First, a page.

Saturday, December 16, 2006

Mountains of the Mind

Oslo's National Museum is organised very well on thematic grounds. There was a lot of criticism when Tate Modern opened with a Richard Long right opposite a Monet, and to some extent I agreed that this tended to diminish both works, but the idea of juxtaposing responses to landscape from different eras is something that I do enjoy (as should be evident from this web log). In Oslo there is an excellent room with striking contemporary works like Marianne Heske's Mountains of the Mind (1988), Per Bernsten's View No. 4, Eggedal 1985 and Hiroshi Sugimoto's Norwegian Sea, Veseralen (1990), placed among nineteenth century Norwegian landscape paintings. Among the latter are Kitty Kielland's beautiful Summer Night (1886), a small Friedrich-like painting by Thomas Fearnley, Old Birch at the Sognefjord (1839), and Johan Christian Dahl's vast and detailed, View from Stalheim over Naerodalen (1842), parts of which are like a hyperreal Chinese mountain landscape.

Johan Christian Dahl, View from Stalheim over Naerodalen (1842)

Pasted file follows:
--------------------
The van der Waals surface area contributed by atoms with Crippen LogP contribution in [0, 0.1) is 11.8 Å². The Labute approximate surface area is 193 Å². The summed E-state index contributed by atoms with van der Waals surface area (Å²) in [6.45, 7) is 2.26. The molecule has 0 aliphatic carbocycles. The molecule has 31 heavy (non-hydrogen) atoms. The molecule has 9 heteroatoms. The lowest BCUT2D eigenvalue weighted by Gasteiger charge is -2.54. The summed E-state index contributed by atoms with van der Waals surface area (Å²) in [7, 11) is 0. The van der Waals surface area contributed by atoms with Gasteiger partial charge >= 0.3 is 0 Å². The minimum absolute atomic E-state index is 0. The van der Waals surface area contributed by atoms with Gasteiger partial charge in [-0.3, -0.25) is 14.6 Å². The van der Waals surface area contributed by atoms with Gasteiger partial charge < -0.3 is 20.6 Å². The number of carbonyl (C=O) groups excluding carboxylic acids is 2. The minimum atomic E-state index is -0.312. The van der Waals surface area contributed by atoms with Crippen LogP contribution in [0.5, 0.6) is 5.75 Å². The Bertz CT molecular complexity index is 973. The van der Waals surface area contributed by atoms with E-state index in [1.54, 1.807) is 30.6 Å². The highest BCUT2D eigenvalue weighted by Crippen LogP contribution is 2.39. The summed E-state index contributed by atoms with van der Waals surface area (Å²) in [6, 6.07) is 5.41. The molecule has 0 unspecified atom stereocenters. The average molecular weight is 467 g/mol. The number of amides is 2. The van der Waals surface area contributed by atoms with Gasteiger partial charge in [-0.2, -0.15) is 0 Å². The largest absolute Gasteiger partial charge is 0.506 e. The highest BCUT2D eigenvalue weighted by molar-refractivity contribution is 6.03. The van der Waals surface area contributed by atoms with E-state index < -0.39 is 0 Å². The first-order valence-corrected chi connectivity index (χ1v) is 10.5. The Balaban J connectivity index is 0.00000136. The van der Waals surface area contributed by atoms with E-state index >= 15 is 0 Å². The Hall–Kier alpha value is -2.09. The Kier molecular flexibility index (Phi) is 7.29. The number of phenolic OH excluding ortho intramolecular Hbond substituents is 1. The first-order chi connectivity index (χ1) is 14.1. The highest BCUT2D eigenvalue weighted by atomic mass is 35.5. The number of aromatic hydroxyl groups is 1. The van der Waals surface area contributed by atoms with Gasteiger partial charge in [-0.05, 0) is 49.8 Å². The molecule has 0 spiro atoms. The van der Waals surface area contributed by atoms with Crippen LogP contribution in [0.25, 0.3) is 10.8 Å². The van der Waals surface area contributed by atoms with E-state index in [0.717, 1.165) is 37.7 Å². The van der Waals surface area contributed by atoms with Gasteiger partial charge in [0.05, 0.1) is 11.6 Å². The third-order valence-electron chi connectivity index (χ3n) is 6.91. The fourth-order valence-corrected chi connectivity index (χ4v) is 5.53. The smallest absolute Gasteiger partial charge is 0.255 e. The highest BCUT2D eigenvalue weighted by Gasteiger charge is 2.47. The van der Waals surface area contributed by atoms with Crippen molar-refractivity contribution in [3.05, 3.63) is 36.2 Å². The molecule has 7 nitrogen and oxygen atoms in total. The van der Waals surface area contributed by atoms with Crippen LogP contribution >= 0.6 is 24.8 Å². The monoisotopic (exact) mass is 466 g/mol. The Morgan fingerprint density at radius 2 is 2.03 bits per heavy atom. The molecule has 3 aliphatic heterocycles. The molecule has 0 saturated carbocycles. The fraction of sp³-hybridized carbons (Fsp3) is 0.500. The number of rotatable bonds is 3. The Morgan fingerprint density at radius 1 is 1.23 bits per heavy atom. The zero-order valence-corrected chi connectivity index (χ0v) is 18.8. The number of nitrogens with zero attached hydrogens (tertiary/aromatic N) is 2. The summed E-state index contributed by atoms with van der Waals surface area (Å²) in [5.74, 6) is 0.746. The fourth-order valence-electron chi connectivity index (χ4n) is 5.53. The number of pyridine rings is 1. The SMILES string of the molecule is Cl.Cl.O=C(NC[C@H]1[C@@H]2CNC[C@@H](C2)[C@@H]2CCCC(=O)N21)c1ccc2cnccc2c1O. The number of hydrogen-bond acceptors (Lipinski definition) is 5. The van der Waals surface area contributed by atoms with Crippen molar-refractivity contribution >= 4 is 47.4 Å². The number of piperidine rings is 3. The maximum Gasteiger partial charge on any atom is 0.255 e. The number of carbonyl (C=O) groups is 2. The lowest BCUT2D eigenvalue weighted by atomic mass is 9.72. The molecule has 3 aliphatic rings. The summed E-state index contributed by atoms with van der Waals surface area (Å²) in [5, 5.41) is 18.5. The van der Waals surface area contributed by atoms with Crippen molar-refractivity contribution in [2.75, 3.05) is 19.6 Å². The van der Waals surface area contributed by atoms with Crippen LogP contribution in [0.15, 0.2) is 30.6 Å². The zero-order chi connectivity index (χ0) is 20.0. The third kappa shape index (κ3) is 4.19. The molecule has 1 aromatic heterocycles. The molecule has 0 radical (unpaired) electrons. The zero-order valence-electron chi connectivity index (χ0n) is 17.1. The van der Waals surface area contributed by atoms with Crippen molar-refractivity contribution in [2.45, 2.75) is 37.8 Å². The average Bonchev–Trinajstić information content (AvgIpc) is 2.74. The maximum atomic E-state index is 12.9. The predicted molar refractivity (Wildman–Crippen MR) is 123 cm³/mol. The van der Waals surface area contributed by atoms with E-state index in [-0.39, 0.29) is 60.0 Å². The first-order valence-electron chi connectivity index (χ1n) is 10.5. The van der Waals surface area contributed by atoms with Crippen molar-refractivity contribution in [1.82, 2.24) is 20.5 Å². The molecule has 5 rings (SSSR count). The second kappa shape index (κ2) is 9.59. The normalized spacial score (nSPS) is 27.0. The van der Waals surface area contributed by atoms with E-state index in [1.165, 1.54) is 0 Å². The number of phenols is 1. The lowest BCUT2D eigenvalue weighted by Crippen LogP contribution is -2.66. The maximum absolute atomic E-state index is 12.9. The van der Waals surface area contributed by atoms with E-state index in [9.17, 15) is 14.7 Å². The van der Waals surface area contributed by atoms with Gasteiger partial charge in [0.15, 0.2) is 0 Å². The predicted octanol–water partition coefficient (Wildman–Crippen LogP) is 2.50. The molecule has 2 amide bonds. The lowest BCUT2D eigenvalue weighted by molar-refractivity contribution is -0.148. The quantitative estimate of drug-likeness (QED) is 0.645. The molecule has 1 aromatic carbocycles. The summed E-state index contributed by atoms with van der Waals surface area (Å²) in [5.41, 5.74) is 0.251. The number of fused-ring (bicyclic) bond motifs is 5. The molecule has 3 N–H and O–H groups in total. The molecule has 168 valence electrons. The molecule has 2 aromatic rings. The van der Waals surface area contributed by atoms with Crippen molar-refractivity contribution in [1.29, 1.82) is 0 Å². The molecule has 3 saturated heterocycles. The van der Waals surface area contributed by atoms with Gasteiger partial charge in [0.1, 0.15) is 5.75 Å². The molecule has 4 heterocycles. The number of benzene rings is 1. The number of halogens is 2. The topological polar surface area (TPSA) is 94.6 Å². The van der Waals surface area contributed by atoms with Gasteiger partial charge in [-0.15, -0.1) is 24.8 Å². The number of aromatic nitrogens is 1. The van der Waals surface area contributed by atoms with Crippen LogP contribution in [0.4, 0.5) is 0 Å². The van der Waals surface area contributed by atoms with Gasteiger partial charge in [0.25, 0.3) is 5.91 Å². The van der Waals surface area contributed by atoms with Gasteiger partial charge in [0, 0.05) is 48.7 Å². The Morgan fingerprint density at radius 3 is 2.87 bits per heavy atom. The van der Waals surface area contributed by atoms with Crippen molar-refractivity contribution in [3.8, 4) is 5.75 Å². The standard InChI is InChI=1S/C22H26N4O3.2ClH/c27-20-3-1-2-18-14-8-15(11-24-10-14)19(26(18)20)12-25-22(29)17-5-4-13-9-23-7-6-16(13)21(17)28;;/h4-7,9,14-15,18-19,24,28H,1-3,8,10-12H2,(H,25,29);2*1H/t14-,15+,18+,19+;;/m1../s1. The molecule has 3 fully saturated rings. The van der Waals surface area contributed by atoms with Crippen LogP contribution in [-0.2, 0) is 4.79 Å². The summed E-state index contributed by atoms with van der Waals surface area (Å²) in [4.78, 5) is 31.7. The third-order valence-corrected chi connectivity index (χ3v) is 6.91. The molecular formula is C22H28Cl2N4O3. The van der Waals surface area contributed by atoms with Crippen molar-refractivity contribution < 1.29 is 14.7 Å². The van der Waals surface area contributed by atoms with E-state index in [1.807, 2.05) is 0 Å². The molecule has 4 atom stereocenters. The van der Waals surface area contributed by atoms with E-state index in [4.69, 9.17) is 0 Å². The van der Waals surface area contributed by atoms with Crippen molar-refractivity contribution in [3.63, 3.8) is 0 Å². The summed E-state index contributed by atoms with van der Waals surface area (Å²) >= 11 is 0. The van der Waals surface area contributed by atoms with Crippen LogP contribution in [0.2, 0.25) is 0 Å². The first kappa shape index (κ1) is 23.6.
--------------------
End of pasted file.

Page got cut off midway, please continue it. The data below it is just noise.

Source: Wikipedia Commons

I bought a postcard of the Marianne Heske work, a video image of a mountain scene with what appear to be heat-sensitive colours. I can't find the exact image on line but there is a similar one here and a different video image here. Another example in a similar style is Full Moon Mountain (1987). I had not encountered Heske's work before. It says here that Heske created "canvases made up of enlargements of video photograms which had registered the emergence of lava in a volcanic eruption" - I am not sure if this is a reference to Mountains of the Mind? Visually Heske's work brought to mind the more extreme Symbolist and Expressionist landscape paintings - the design of the National Museum invites such comparisons.

No comments: